Thermoforming equipment maker American Plastic Machinery Corp. ceased operations June 6.
The business in Great Bend, Kan., employed seven, according to Gary Gore, president of the Great Bend Chamber of Commerce and the city's economic development director. Gore confirmed the closing.
APM was ``a decent concern,'' but lacked orders for its equipment, long-time supplier Aaron Maresch said by telephone.
Richard Hockmuth operated APM as president until his death in March 2001 at the age of 46. His widow, Darlene Hockmuth, continued the business with the assistance of her brother, Gary Smith.
APM contracted with Aaron's Repair and Supply Inc. in Great Bend, for machining and fabrication of components and product assembly.
The product line included single stations, double enders, rotaries, roller die cuts, pressure formers and continuous in-line thermoformers, according to Maresch, president and owner of Aaron's Repair.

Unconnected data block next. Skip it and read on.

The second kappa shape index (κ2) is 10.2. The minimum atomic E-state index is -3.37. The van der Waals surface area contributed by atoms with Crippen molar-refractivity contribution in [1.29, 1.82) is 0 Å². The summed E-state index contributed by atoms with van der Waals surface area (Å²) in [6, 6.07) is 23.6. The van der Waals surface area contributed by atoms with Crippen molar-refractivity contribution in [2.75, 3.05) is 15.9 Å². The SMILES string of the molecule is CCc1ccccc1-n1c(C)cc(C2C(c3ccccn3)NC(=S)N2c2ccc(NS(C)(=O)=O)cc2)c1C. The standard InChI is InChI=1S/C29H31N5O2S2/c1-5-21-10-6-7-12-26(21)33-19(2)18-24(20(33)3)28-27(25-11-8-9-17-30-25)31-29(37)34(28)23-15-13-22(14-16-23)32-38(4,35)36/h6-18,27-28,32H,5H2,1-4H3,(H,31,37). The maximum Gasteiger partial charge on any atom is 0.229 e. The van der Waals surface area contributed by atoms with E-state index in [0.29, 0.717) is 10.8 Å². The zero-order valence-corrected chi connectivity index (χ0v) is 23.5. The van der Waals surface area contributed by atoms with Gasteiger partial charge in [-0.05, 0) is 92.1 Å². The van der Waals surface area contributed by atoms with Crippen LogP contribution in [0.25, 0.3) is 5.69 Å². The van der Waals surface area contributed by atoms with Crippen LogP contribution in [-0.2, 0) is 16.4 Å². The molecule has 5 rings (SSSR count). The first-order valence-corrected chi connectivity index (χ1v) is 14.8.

Maresch personally owned the building in which APM operated.
The failure of another machine maker, Heartland Thermoforming Equipment Inc. in Great Bend, prompted Richard Hockmuth and other Heartland employees to form APM in August 1992. Heartland went into business in 1986 and also relied on Aaron's Repair for technical expertise, machining and fabrication. Hockmuth had been Heartland's vice president of operations.
During 1992, Heartland President Simon Gaysinsky abandoned the business and fled to Chile after a major customer perceived flaws in - and refused to pay for - a large piece of Heartland-made equipment. Heartland filed for bankruptcy protection in October 1992, and APM purchased Heartland's customer machine files at a public auction in November 1992 in order to continue serving those accounts. An economic development program provided long-term funding to help APM in getting started.
APM is current on repaying the city and Barton County on June 2001 community development block-grant loans, according to Patty Richardson, executive director with regional service provider Great Plains Development Inc.
The city and county are each owed about $59,000 on separate original revolving loans of $70,000 each. ``We will work with the county attorney and city attorney and try to liquidate'' available APM assets, she said by telephone.
Dale Pike, a Great Bend lawyer, represents APM in ongoing discussions with creditors and possible purchasers of APM assets including technology.
Remaining APM assets are probably insufficient to warrant an auction, Maresch said.